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Pinus elliottii

Pinus elliottii
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Product Information

Scientific name: Pinus elliottii  Engelmann  1880

Synonyms: Pinus densa var. austrokeysensis Silba, Pinus elliottii subsp. austrokeysensis (Silba) Silba, Pinus elliottii var. elliottii, Pinus heterophylla (Elliott) Sudw., Pinus taeda var. heterophylla Elliott

Infraspecific taxa: Pinus elliottii var. densa   Little & K.W.Dorman  1952 

Common names: Slash pine, American pitch pine, Swamp pine



Tree to 35(-42) m tall, with trunk to 0.8(-1.1) m in diameter. Bark with small, scaly, reddish brown blocks separated by broad, shallow, dark gray furrows. Crown dome-shaped or tapering, deep, with numerous gently rising branches densely clothed with foliage only at the tips. Twigs orange-brown, coarse, hairless, rough with the bases of scale leaves. Buds 12-20 mm long, not resinous. Needles in bundles of two or three, each needle (10-)15-20(-30) cm long, stiff, slightly twisted, lasting 2(-3) years, yellowish green to bluish green. Individual needles with lines of stomates on both the inner and outer faces, and three (to nine) resin canals surrounding the two-stranded midvein midway between it and the needle surface. Sheath 12-20 cm long, weathering to 10-15 cm and persisting and falling with the bundle. Pollen cones 3-5(-8) cm long, purple. Seed cones (7-)9-15(-20) cm long, egg-shaped to cylindrical, with 100-130(-150) seed scales, green before maturity, ripening shiny, rich brown, opening widely to release the seeds and then falling the following year with the short stalk. Seed scales approximately square-sided, the exposed face narrowly horizontally diamond-shaped, fairly flat and crossed by a low ridge topped by a large, diamond-shaped umbo bearing a short, stout, straight prickle. Seed body 6-7 mm long, the firmly attached wing another 13-20 mm longer.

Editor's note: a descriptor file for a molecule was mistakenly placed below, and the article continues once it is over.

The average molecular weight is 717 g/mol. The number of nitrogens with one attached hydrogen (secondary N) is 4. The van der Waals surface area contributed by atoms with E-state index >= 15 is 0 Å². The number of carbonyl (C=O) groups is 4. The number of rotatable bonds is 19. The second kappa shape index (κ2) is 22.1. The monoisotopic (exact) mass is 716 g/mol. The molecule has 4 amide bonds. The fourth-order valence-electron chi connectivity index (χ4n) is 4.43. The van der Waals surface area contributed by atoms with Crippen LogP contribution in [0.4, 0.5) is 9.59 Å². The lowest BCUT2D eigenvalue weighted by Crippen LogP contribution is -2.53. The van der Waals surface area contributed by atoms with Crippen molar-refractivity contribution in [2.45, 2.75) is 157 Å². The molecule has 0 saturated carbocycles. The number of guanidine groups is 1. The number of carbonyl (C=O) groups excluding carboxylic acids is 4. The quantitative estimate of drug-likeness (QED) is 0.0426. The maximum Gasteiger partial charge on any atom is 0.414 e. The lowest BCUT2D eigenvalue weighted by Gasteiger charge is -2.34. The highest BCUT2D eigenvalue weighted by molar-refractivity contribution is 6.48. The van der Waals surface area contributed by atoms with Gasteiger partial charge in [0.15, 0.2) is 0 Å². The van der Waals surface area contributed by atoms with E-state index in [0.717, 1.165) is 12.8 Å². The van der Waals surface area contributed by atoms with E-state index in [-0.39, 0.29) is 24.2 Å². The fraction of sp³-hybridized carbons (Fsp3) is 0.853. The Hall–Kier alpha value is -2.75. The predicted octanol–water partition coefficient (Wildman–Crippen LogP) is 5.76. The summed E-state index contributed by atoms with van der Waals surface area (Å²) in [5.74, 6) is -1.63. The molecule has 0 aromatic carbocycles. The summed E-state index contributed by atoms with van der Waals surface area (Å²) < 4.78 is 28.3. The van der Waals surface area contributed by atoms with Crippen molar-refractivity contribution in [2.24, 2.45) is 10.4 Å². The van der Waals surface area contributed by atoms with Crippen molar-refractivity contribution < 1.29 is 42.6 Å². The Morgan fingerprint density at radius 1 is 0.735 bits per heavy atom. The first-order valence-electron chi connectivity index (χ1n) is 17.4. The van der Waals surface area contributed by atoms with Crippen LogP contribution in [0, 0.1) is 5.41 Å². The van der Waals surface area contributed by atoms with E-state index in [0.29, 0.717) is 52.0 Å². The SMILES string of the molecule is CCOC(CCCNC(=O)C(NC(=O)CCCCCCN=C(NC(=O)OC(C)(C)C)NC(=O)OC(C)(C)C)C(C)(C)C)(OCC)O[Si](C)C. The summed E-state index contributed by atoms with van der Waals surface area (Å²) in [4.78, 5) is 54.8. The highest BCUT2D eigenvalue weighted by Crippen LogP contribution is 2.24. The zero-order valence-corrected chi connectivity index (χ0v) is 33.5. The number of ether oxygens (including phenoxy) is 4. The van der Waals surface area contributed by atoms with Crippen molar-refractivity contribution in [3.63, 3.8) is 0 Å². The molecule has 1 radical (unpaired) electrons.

The species name honors Stephen Elliott (1771-1830), who first distinguished the tree as a variety of Loblolly pine in his Sketch of the Botany of South Carolina and Georgia.